Introduction

The Federal Circuit on May 11, 2017, addressing the question for the first time, held that statements made by a patent owner during inter partes review (“IPR”) proceedings before the Patent Trial and Appeal Board (“PTAB”) can constitute prosecution disclaimer in subsequent district court proceedings. In making this determination, the Federal Circuit clarified that patent owner filings in the increasingly popular IPR proceedings are, for the purposes of prosecution disclaimer, treated as any other official paper before the United States Patent Office (“PTO”) where a patent owner or applicant makes representations to the public about the scope of their claims. [1] Notably, the Federal Circuit clarified that a patent owner’s IPR preliminary response is part of the record that can be considered. Practitioners and patent owners alike should take note of this decision and the consequences resulting from it, as the decision underlines the interplay between IPR proceedings and district court litigation.

Aylus Networks, Inc. v. Apple Inc., Case No. 2016-1599 (Fed. Cir. May 11, 2017)

Aylus sued Apple in the Northern District of California, alleging that Apple’s CarPlay system infringed various claims of U.S. Patent No. RE 44,412 (the “‘412 Patent”). The ‘412 Patent “teaches various network architectures for streaming and displaying media content using combinations of network components,” including media servers, media renders, control point logic, and control point proxy logic. [2] When various configurations of these network components are in communication with a “user endpoint device,” either or both of the control point and control point proxy logics are invoked. [3]

Following the filing of the lawsuit, Apple filed two IPR petitions against the ‘412 Patent. [4] The first challenged claims 1, 2, 5, 8, 9, 15, 20, 21, 27, 29, and 33 and was denied, while the second challenged all claims and was instituted as to all claims except claims 2 and 21. [5] Apple then sought summary judgment of noninfringement of those same claims 2 and 21 in the district court in view of the distinguishing remarks made by Aylus regarding the scope of those claims to save them from institution. [6]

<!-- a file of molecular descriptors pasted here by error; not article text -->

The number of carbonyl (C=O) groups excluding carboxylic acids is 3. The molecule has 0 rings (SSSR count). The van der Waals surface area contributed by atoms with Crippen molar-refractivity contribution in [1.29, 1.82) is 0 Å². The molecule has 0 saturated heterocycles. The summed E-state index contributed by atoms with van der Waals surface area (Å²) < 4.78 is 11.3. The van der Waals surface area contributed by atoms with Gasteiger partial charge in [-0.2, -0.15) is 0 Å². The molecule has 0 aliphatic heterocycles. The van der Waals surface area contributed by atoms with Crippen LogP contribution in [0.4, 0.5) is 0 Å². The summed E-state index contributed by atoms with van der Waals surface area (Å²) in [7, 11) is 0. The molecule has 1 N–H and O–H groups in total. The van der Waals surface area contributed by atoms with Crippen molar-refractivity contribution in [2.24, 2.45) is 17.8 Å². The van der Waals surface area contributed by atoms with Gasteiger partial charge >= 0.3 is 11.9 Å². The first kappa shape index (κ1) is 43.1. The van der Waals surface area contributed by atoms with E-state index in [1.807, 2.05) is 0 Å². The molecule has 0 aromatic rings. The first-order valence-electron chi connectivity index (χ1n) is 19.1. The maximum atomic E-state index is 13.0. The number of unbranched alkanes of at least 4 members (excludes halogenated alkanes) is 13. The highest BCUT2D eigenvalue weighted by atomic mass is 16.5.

The court granted Apple’s motion, construing the claim limitation “wherein the CPP logic is invoked to negotiate media content delivery between the MS and the MR” to “require that only the CPP logic is invoked to negotiate media content delivery between the MS and the MR, in contrast to claims 1 and 20 which require both the CP and CPP to negotiate media content delivery.” [7] Aylus appealed, arguing that the court’s construction was erroneous. [8]

The Federal Circuit upheld the decision. [9] In construing the relevant claim limitation, the district court had relied on statements made by Aylus in its IPR filings, concluding that they were “akin to prosecution disclaimer.” [10] On appeal, the Federal Circuit agreed that the public is “entitled to rely on those representations when determining a course of lawful conduct.” [11]

The Federal Circuit outlined the importance of prosecution disclaimer among the pillars of patent law, highlighting the public interests involved when a patent owner makes statements regarding the scope of its patent’s claims. [12] The doctrine, the court noted, “ensures that claims are not construed one way in order to obtain their allowance and in a different way against accused infringers.” [13]